How Does Australian 5G Compare?

How Does Australian 5G Compare?
Contributor: Alex Choros
At Gizmodo, we independently select and write about stuff we love and think you'll like too. We have affiliate and advertising partnerships, which means we may collect a share of sales or other compensation from the links on this page. BTW – prices are accurate and items in stock at the time of posting.

Australian mobile networks have a pretty good reputation on the world stage, but just how good is our 5G?

Opensignal recently published a report covering 5G in Asia Pacific markets, comparing Australian next-generation network performance to that in New Zealand, South Korean, Taiwan, Singapore, Japan, Thailand, Philippines, Hong Kong and Indonesia.

For the most part, Australia performed well, but lagged behind other countries in Opensignal’s testing. We didn’t come first in Opensignal’s metrics, or even second.

South Korea is the clear winner when it comes to speed, reporting average 5G download speeds of 438Mbps, peak download speeds of 865.9Mbps and upload speeds of 36.1Mbps. Australia reported average 5G download speeds of 224.7Mbps, putting it behind Taiwan and New Zealand. Our peak download speeds were much better, however, putting us in third place with a result of 597.8Mbps. On the other hand, our 5G networks didn’t fare well when it came to upload speeds. With an average speed of just 15.7Mbps, we placed eighth.

[related_content first=”1766514″]

South Korea also fared best when it came to 5G availability and 5G reach. 5G availability is Opensignal’s metric for tracking what percentage of a time a device is connected to 5G rather than older networks, while 5G reach measures how many locations a user visits have 5G.

In South Korea, those with 5G devices were connected to 5G roughly 30 per cent of the time on average, and able to get connectivity in approximately two-thirds of the locations they visited. Australia placed sixth in both categories, with 12 per cent 5G availability and connectivity in around one-third of locations visited. Opensignal notes that these results are “credible”, given the challenges of deploying mobile networks in a country as large as Australia. These scores also put us ahead of New Zealand, which got a 5G availability score of 3.7 per cent and a 5G reach score of 1.5 (meaning 5G is only available in about 15 per cent of locations). And at the end of the day, isn’t that what’s truly important?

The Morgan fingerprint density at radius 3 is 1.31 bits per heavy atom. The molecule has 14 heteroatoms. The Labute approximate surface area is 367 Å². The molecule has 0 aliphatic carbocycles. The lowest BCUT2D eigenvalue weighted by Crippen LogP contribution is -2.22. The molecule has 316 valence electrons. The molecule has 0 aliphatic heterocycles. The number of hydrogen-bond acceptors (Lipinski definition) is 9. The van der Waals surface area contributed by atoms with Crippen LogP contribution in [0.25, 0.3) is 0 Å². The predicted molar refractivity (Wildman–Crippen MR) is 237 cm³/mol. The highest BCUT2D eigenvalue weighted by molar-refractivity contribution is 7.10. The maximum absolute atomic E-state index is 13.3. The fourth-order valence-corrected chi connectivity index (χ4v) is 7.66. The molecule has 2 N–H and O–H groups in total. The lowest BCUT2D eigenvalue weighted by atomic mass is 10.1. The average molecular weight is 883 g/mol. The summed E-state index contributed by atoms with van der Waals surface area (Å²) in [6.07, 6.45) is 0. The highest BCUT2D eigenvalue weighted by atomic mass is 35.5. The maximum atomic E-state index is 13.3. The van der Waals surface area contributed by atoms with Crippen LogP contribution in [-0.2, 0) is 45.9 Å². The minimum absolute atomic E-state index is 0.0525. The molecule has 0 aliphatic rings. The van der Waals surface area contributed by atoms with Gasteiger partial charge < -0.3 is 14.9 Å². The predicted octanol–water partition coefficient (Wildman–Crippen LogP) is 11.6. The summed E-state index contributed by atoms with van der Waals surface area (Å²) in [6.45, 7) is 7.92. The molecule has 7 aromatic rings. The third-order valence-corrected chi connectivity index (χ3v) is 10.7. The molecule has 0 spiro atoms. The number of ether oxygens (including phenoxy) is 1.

If you haven’t tried 5G yet (and have a compatible device) or are looking for a new plan, here are the cheapest 5G mobile plans from each local provider offering 5G:

Alternatively, here are the cheapest 5G home internet plans available in Australia. These all have their speeds capped to 100Mbps.

And if you want faster speeds, these 5G home internet plans are all uncapped and should be able to comfortably hit over 200Mbps.

For the most part, testing 5G home internet is a risk-free affair. Most providers are offering your first month free, so you don’t need to cancel your NBN while you’re testing it out. If you decide 5G home internet isn’t for you, you can simply cancel your plan without paying a cent, provided you return your modem to your telco.

Optus is the one exception. If you pick up an Optus 5G home internet plan and you change your mind, you’ll get stung by a costly exit fee. If you cancel your Optus plan within your first 36 months, you’ll pay a modem fee equivalent to $16 for each month left in your three-year term. That’s a maximum of $576.

The one exception to Optus’ rule is if you can’t get speeds of at least 50Mbps. If that’s the case and Optus can’t help you improve them, you can return your modem without forking out any cash.

Opensignal’s 5G testing data comes from a collection period spanning November 1 last year to January 29. Opensignal collects data using software installed within its own apps as well as those of its partners.

Alex Choros is Managing Editor at WhistleOut, Australia’s phone and internet comparison website. We’ve updated this article since it was first published and it now reflects up to date information.